Save the restaurant industry

PCH.VECTOR-FREEPIK

The last 18 months was a “trial-by-fire” for the local restaurant industry. With government imposing the world’s longest, most stringent lockdown, restaurant operators found themselves with a mountain of obligations without the sales to back them up. Those with sufficient cash reserves were able to survive the onslaught but the thousands without ample cash runways had no option but to close permanently. Along with business closures came hundreds of thousands of lost jobs.

One of my businesses is a restaurant chain which is why I am well aware of how lockdowns affect the industry. Fortunately, our group has enough scale to survive the lockdown, but of course, not without accruing massive losses like everyone else. Still, we consider ourselves lucky to still be operating. We have seen too many of our industry colleagues succumb to insolvency over the last year.

The tragedy is that the government assumes (or would like to think) that take-out sales are enough to make restaurants survive. This is a great misnomer. Truth is, take-out sales comprise less than 10% of gross sales for most restaurant types. Hence, to prohibit or limit dine-in capacity by 50% or more automatically consigns a restaurant to losses.

This year, stringent lockdowns were hoisted over Metro Manila and Calabarzon in March and April, and again this month. The current ECQ (the strictest quarantine level, enhance community quarantine) came just as restaurants were beginning to recover. It wiped out whatever excess cash was raised in May, June, and July. Most restaurants are back to negative territory.

Government’s hit and miss and start and stop policies relating to contagion containment have caused more damage to the food and beverage industry than it may realize. Let us not forget, the Philippine economy is consumer led, one whose biggest sector is food consumption.

There is clearly a lack of balance between contagion containment and protecting the interest of the food industry and micro-, small-, and medium-sized enterprises (MSMEs), as a whole. Businessmen agree that government has been too liberal in declaring lockdowns without giving ample consideration to the plight of MSMEs. We think the IATF (Inter-Agency Task Force for the Management of Emerging Infectious Diseases) gives too much credence to the OCTA Research Group whom many agree is alarmist. It would do the IATF good to listen to business groups and give their voice the consideration it deserves.

The situation would be different if government provided direct cash subsidies to MSMEs whenever it declares a lockdown like other countries do. What actually happens is that MSMEs must survive on their own. Sure, loan facilities are available through government’s Small Business Corp., but the maximum loanable amount is only P5 million and the processing time could take up to three months, if one is lucky. This is too long to wait considering lockdowns are declared with only a one-day notice. Exacerbating matters is that portions of funds from Bayanihan II appropriated for MSMEs in highly affected industries (F&B and Tourism) have not been given out completely yet.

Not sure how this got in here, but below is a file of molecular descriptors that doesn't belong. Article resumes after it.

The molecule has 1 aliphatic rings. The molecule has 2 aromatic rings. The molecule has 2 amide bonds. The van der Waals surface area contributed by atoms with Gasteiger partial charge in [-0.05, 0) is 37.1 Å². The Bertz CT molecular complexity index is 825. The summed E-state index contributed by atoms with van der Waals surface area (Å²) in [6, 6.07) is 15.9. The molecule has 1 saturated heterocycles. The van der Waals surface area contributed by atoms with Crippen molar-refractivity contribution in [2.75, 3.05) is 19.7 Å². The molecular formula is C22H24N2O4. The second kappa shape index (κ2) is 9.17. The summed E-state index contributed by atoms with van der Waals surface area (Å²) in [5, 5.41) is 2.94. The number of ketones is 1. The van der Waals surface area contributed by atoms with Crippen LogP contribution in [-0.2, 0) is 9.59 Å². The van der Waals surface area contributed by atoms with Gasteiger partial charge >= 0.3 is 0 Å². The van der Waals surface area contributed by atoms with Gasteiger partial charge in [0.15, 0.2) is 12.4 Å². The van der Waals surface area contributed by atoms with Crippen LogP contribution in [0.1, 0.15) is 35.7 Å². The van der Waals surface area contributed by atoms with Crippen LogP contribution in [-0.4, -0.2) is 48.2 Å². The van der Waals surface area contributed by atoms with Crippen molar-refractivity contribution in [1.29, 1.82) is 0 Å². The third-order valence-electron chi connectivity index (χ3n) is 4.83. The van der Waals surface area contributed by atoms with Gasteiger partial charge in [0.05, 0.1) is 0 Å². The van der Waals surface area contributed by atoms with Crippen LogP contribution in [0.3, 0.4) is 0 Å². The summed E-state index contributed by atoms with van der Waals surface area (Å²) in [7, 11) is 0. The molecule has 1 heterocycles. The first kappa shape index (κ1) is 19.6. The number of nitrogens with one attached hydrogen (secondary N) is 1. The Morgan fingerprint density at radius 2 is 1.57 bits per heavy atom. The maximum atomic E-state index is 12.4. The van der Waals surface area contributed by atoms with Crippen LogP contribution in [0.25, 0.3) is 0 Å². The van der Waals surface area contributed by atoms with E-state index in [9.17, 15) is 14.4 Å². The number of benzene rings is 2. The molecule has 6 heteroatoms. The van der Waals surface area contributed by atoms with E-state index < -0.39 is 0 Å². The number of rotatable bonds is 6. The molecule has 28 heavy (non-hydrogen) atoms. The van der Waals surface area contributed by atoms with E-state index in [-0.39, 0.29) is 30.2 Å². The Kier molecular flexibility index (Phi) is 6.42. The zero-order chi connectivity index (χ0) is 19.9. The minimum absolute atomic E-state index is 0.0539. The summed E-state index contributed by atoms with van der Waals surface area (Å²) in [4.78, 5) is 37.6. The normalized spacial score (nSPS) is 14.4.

The plight of MSMEs is made worse by private banks. Despite government’s call for banks to be more liberal in granting new loans and re-structuring existing credit facilities to MSMEs, private banks are in fact doing the opposite. They call on loans even when they are not due, accelerate payment schedules, demand more collateral, and cancel existing credit lines. Banks are trying to hedge their risks in what is now a high-risk industry. Their actions only trigger more MSME closures. The Central Bank will do good by reviewing the MSME portfolio of banks.

There are 1.05 million business establishments operating in the Philippines, of which 996,000 are MSMEs. Of this number, the greater majority are involved in the food trade. While we understand that government must balance health concerns and business interests, we urge the authorities to put more weight on MSMEs survival. The sector is at its breaking point.

That said, we hope government will consider the following recommendations. First, if at all possible, do not extend the lockdown beyond Aug. 20. And moving forward, declare lockdowns only as a last recourse.

If lockdowns are a bitter pill we must swallow, government must at least provide a compensatory mechanism for beleaguered MSMEs. Direct cash infusions, tax holidays, and exemption from tax audits for 2020 and 2021 are relevant forms of support. Moreover, ample time must be given between the announcement and effectivity dates of lockdowns. This is to allow food establishments to consume their perishable goods.

To allow a higher dine-in capacity of 50% during MECQ and GCQ (the second and third quarantine levels) will provide food establishments with the volume they need to recover.

The restaurant industry must claw its way to survival until we reach herd immunity. This is the bleak reality. Until then, only government can provide the support the industry needs.

Andrew J. Masigan is an economist

andrew_rs6@yahoo.com

Facebook@AndrewJ. Masigan

Twitter @aj_masigan

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